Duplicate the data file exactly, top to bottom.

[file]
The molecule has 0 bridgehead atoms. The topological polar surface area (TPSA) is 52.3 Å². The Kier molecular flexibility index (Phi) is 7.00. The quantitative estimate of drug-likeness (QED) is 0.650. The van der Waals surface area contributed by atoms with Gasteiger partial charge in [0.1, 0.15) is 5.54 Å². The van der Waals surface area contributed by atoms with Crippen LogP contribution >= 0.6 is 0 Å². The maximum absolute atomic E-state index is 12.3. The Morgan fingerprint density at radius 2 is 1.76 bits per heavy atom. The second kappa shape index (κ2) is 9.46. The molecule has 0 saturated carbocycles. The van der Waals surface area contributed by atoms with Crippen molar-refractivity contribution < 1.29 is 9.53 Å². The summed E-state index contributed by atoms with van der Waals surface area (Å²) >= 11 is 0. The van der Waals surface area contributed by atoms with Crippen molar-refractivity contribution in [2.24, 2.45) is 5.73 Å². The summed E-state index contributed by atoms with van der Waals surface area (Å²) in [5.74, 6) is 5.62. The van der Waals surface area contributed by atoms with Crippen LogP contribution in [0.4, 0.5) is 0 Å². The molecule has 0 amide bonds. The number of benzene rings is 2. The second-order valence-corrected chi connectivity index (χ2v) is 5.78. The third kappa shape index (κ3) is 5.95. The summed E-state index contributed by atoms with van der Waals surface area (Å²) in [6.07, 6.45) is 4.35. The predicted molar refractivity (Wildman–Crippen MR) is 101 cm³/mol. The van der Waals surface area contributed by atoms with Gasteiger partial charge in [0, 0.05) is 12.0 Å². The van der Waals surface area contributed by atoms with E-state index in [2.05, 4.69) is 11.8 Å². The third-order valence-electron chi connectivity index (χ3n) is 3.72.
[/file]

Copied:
The molecule has 0 bridgehead atoms. The topological polar surface area (TPSA) is 52.3 Å². The Kier molecular flexibility index (Phi) is 7.00. The quantitative estimate of drug-likeness (QED) is 0.650. The van der Waals surface area contributed by atoms with Gasteiger partial charge in [0.1, 0.15) is 5.54 Å². The van der Waals surface area contributed by atoms with Crippen LogP contribution >= 0.6 is 0 Å². The maximum absolute atomic E-state index is 12.3. The Morgan fingerprint density at radius 2 is 1.76 bits per heavy atom. The second kappa shape index (κ2) is 9.46. The molecule has 0 saturated carbocycles. The van der Waals surface area contributed by atoms with Crippen molar-refractivity contribution < 1.29 is 9.53 Å². The summed E-state index contributed by atoms with van der Waals surface area (Å²) >= 11 is 0. The van der Waals surface area contributed by atoms with Crippen molar-refractivity contribution in [2.24, 2.45) is 5.73 Å². The summed E-state index contributed by atoms with van der Waals surface area (Å²) in [5.74, 6) is 5.62. The van der Waals surface area contributed by atoms with Crippen LogP contribution in [0.4, 0.5) is 0 Å². The molecule has 0 amide bonds. The number of benzene rings is 2. The second-order valence-corrected chi connectivity index (χ2v) is 5.78. The third kappa shape index (κ3) is 5.95. The summed E-state index contributed by atoms with van der Waals surface area (Å²) in [6.07, 6.45) is 4.35. The predicted molar refractivity (Wildman–Crippen MR) is 101 cm³/mol. The van der Waals surface area contributed by atoms with Gasteiger partial charge in [0, 0.05) is 12.0 Å². The van der Waals surface area contributed by atoms with E-state index in [2.05, 4.69) is 11.8 Å². The third-order valence-electron chi connectivity index (χ3n) is 3.72.